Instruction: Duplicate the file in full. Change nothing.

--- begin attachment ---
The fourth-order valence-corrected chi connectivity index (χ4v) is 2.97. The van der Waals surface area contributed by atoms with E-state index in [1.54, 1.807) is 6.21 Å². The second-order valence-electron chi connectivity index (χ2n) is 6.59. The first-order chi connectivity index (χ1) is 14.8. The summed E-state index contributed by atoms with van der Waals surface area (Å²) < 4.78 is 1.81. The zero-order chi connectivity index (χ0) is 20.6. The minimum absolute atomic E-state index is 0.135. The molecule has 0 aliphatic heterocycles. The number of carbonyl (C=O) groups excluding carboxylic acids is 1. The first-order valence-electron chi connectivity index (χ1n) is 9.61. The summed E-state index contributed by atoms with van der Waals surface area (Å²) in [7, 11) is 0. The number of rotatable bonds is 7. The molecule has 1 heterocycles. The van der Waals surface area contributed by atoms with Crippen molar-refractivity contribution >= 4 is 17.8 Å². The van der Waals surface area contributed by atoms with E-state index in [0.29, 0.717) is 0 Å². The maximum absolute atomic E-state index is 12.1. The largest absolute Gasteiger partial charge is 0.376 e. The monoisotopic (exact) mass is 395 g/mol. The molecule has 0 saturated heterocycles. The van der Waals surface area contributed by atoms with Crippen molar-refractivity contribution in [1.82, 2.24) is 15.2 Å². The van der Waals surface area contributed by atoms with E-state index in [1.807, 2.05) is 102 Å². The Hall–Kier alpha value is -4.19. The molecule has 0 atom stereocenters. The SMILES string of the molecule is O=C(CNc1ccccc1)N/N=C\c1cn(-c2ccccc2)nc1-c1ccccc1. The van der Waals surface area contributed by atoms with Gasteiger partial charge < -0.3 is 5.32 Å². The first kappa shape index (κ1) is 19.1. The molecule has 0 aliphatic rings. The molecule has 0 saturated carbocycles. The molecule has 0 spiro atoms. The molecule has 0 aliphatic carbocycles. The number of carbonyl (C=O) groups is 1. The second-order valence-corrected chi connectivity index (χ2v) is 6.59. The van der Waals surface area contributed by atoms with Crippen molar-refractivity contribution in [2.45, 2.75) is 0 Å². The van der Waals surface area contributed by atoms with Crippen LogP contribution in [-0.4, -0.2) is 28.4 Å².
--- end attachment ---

The fourth-order valence-corrected chi connectivity index (χ4v) is 2.97. The van der Waals surface area contributed by atoms with E-state index in [1.54, 1.807) is 6.21 Å². The second-order valence-electron chi connectivity index (χ2n) is 6.59. The first-order chi connectivity index (χ1) is 14.8. The summed E-state index contributed by atoms with van der Waals surface area (Å²) < 4.78 is 1.81. The zero-order chi connectivity index (χ0) is 20.6. The minimum absolute atomic E-state index is 0.135. The molecule has 0 aliphatic heterocycles. The number of carbonyl (C=O) groups excluding carboxylic acids is 1. The first-order valence-electron chi connectivity index (χ1n) is 9.61. The summed E-state index contributed by atoms with van der Waals surface area (Å²) in [7, 11) is 0. The number of rotatable bonds is 7. The molecule has 1 heterocycles. The van der Waals surface area contributed by atoms with Crippen molar-refractivity contribution >= 4 is 17.8 Å². The van der Waals surface area contributed by atoms with E-state index in [0.29, 0.717) is 0 Å². The maximum absolute atomic E-state index is 12.1. The largest absolute Gasteiger partial charge is 0.376 e. The monoisotopic (exact) mass is 395 g/mol. The molecule has 0 saturated heterocycles. The van der Waals surface area contributed by atoms with Crippen molar-refractivity contribution in [1.82, 2.24) is 15.2 Å². The van der Waals surface area contributed by atoms with E-state index in [1.807, 2.05) is 102 Å². The Hall–Kier alpha value is -4.19. The molecule has 0 atom stereocenters. The SMILES string of the molecule is O=C(CNc1ccccc1)N/N=C\c1cn(-c2ccccc2)nc1-c1ccccc1. The van der Waals surface area contributed by atoms with Gasteiger partial charge < -0.3 is 5.32 Å². The first kappa shape index (κ1) is 19.1. The molecule has 0 aliphatic rings. The molecule has 0 saturated carbocycles. The molecule has 0 spiro atoms. The molecule has 0 aliphatic carbocycles. The number of carbonyl (C=O) groups is 1. The second-order valence-corrected chi connectivity index (χ2v) is 6.59. The van der Waals surface area contributed by atoms with Crippen molar-refractivity contribution in [2.45, 2.75) is 0 Å². The van der Waals surface area contributed by atoms with Crippen LogP contribution in [-0.4, -0.2) is 28.4 Å².